The staff of a board created to monitor legislation affecting Ohio’s massive injured worker insurance fund after a rare coin investment scandal has been fired, plunging its oversight role into chaos.
The three fired employees have accused the director of the Ohio Workers’ Compensation Council of wrongful discharge, age discrimination, religious discrimination and harassment and retaliation.
Staff attorneys Kim Finley and Shadya Yazback and executive assistant Sue Irwin said director Virginia McInerney described the importance of her Christian faith to all of them early in their employment and sought to make it central to the office’s work, according to letters the women sent to members of the council Tuesday. The Associated Press obtained and reviewed copies of the letters.
McInerney led the staff regularly in prayer, provided them with copies of a series of “God at Work” CDs to listen to, and encouraged Yazback “on many occasions” to read a book she wrote, “Single not Separate: How to Make the Church a Family,” the letters said.
McInerney fired all three employees Feb. 16 after tensions rose in the office. The staff began to air its grievances toward her, and she finally offered them a severance agreement to sign releasing her from any legal claims. All three refused to sign. A message seeking comment was left for her on Wednesday.
The women were all hired within the past year and appeared to have no blemishes on their state records.
According to biographical information on McInerney’s personal Web site, she is a speaker at The Vineyard Church of Columbus, an evangelical megachurch northeast of the city.
Irwin, in her letter, said McInerney gave her copies of the “God at Work” CD collection and had her take notes to share with the rest of the staff. She also asked Irwin “to join her in prayer to banish Satan’s influence from the office on multiple occasions,” according to the letter.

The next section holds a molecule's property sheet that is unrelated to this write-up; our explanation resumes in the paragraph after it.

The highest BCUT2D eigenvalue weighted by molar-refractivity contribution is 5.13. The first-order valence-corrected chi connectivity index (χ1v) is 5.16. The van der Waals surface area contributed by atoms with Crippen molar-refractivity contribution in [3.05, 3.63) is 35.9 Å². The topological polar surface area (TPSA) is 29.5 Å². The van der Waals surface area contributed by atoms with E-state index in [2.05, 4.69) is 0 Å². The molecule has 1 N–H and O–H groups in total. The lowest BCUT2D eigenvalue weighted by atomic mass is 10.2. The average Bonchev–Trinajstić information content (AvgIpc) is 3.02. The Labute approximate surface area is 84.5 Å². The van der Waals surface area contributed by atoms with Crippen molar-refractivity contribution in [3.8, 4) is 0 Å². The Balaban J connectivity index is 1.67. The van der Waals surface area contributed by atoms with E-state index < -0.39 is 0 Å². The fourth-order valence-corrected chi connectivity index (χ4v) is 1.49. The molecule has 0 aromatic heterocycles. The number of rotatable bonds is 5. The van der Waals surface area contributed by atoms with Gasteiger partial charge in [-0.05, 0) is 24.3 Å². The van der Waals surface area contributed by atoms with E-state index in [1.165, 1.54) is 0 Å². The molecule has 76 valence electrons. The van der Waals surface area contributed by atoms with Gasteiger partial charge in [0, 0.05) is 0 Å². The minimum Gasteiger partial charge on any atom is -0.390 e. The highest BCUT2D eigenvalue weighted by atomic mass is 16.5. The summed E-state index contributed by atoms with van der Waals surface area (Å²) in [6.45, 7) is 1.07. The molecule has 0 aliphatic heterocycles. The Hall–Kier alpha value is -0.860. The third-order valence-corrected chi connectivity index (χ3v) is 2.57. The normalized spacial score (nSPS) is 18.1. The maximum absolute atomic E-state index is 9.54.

Finley alleges things got worse for her in the office after she wrote a legal opinion — at McInerney’s request — on whether the office prayers were appropriate. Her opinion, based on equal employment opportunity law, said the prayers were not appropriate. Afterward, McInerney focused “an inordinate amount of negative attention and energy” on her, Finley wrote.
“It became increasingly clear that the Director was judging employees not on professional performance but on the quality of their faith, according to her beliefs,” her letter said.
Yazback said McInerney “seemed incredulous” that her Jewish-Christian upbringing had not led to a family tradition of churchgoing at Christmas. McInerney had praised her work, ethics and dedication to the job in an e-mail just three weeks before firing her.
Ohio House Minority Leader Bill Batchelder, a Medina Republican, said he was surprised to hear of the allegations against McInerney.
He pushed for creation of the council in 2007 after oversight of the state’s workers’ compensation fund was restructured following an array of convictions that began with investments of public money in rare coins and other collectibles by a former Republican fundraiser.
Batchelder served as the council’s first chairman and recommended that McInerney, a longtime employee of the nonpartisan Ohio Legislative Service Commission, be hired as the first director. He said the allegations surprised him for two reasons.
“One, she’s very kindly. So probably if there was a problem she didn’t address it right away,” he said. “And it also surprised me because, quite frankly, I would think most people in this economy would want to work for her given what I know about her.”
Among McInerney’s other alleged acts was to ask Irwin to pray with her “for the Ohio Senate and particularly the Senators involved in proposing a resolution to privatize the workers’ compensation system.” Ohio’s is the largest publicly run insurance fund for injured workers in the U.S.
McInerney told Irwin, the letter said, “she felt that this was another of Satan’s efforts to stall or impede the Council’s progress.” Privatization of the injured-worker fund presumably would eliminate the need for an advisory council created to monitor its use of public dollars.
A message was left with state Sen. Stephen Buehrer, the council’s current chairman, seeking comment. The three employees are seeking to change the terms of their terminations from firings to a settlement.
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